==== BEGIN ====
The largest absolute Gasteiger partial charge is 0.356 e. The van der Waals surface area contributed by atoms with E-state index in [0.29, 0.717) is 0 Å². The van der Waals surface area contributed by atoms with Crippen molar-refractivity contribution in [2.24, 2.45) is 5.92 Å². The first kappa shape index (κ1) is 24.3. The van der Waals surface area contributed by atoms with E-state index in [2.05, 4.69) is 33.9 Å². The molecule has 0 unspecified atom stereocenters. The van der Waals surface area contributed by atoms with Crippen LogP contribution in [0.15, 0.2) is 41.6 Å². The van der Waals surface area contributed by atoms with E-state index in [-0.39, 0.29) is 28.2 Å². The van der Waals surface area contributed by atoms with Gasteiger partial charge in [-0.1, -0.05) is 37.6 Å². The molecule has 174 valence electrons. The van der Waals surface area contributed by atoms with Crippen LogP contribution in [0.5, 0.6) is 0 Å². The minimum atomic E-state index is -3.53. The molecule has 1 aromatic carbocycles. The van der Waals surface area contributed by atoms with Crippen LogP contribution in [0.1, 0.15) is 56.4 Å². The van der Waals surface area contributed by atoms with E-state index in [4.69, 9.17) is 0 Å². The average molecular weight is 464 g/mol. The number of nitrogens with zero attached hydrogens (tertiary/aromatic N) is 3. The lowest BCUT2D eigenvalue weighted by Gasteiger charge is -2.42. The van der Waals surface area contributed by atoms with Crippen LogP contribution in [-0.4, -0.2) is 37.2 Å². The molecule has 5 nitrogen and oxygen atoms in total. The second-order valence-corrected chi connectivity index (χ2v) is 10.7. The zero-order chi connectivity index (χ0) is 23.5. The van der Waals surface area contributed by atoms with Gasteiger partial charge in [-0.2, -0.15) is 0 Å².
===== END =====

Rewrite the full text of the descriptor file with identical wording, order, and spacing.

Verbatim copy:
The largest absolute Gasteiger partial charge is 0.356 e. The van der Waals surface area contributed by atoms with E-state index in [0.29, 0.717) is 0 Å². The van der Waals surface area contributed by atoms with Crippen molar-refractivity contribution in [2.24, 2.45) is 5.92 Å². The first kappa shape index (κ1) is 24.3. The van der Waals surface area contributed by atoms with E-state index in [2.05, 4.69) is 33.9 Å². The molecule has 0 unspecified atom stereocenters. The van der Waals surface area contributed by atoms with Crippen LogP contribution in [0.15, 0.2) is 41.6 Å². The van der Waals surface area contributed by atoms with E-state index in [-0.39, 0.29) is 28.2 Å². The van der Waals surface area contributed by atoms with Gasteiger partial charge in [-0.1, -0.05) is 37.6 Å². The molecule has 174 valence electrons. The van der Waals surface area contributed by atoms with Crippen LogP contribution in [0.5, 0.6) is 0 Å². The minimum atomic E-state index is -3.53. The molecule has 1 aromatic carbocycles. The van der Waals surface area contributed by atoms with Crippen LogP contribution in [0.1, 0.15) is 56.4 Å². The van der Waals surface area contributed by atoms with E-state index in [4.69, 9.17) is 0 Å². The average molecular weight is 464 g/mol. The number of nitrogens with zero attached hydrogens (tertiary/aromatic N) is 3. The lowest BCUT2D eigenvalue weighted by Gasteiger charge is -2.42. The van der Waals surface area contributed by atoms with Crippen LogP contribution in [-0.4, -0.2) is 37.2 Å². The molecule has 5 nitrogen and oxygen atoms in total. The second-order valence-corrected chi connectivity index (χ2v) is 10.7. The zero-order chi connectivity index (χ0) is 23.5. The van der Waals surface area contributed by atoms with Gasteiger partial charge in [-0.2, -0.15) is 0 Å².